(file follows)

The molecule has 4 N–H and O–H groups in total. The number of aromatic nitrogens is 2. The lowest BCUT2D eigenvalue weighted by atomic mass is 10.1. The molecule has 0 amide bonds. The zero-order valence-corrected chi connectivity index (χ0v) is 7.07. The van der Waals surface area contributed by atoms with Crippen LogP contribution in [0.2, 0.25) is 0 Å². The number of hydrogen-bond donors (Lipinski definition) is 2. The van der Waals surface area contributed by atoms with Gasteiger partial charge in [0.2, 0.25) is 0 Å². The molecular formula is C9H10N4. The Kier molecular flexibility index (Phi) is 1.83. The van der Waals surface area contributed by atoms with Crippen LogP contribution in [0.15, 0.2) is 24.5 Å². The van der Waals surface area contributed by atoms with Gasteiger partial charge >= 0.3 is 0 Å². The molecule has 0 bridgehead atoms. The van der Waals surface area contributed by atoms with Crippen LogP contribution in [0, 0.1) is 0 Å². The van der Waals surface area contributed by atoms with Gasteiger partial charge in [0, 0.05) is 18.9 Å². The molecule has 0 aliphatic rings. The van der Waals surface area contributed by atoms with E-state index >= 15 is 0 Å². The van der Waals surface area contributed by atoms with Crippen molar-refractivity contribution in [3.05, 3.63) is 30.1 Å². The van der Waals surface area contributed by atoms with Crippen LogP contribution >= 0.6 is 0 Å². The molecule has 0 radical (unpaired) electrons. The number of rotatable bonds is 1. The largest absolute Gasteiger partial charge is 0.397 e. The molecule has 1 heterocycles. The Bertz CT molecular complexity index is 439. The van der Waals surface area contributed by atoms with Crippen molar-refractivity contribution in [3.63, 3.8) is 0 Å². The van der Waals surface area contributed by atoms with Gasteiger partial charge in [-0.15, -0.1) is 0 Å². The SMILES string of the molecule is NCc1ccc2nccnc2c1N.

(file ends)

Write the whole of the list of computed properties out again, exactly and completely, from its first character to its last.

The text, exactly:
The molecule has 4 N–H and O–H groups in total. The number of aromatic nitrogens is 2. The lowest BCUT2D eigenvalue weighted by atomic mass is 10.1. The molecule has 0 amide bonds. The zero-order valence-corrected chi connectivity index (χ0v) is 7.07. The van der Waals surface area contributed by atoms with Crippen LogP contribution in [0.2, 0.25) is 0 Å². The number of hydrogen-bond donors (Lipinski definition) is 2. The van der Waals surface area contributed by atoms with Gasteiger partial charge in [0.2, 0.25) is 0 Å². The molecular formula is C9H10N4. The Kier molecular flexibility index (Phi) is 1.83. The van der Waals surface area contributed by atoms with Crippen LogP contribution in [0.15, 0.2) is 24.5 Å². The van der Waals surface area contributed by atoms with Gasteiger partial charge >= 0.3 is 0 Å². The molecule has 0 bridgehead atoms. The van der Waals surface area contributed by atoms with Crippen LogP contribution in [0, 0.1) is 0 Å². The van der Waals surface area contributed by atoms with Gasteiger partial charge in [0, 0.05) is 18.9 Å². The molecule has 0 aliphatic rings. The van der Waals surface area contributed by atoms with E-state index >= 15 is 0 Å². The van der Waals surface area contributed by atoms with Crippen molar-refractivity contribution in [3.05, 3.63) is 30.1 Å². The van der Waals surface area contributed by atoms with Crippen LogP contribution >= 0.6 is 0 Å². The molecule has 0 radical (unpaired) electrons. The number of rotatable bonds is 1. The largest absolute Gasteiger partial charge is 0.397 e. The molecule has 1 heterocycles. The Bertz CT molecular complexity index is 439. The van der Waals surface area contributed by atoms with Crippen molar-refractivity contribution in [3.63, 3.8) is 0 Å². The van der Waals surface area contributed by atoms with Gasteiger partial charge in [-0.15, -0.1) is 0 Å². The SMILES string of the molecule is NCc1ccc2nccnc2c1N.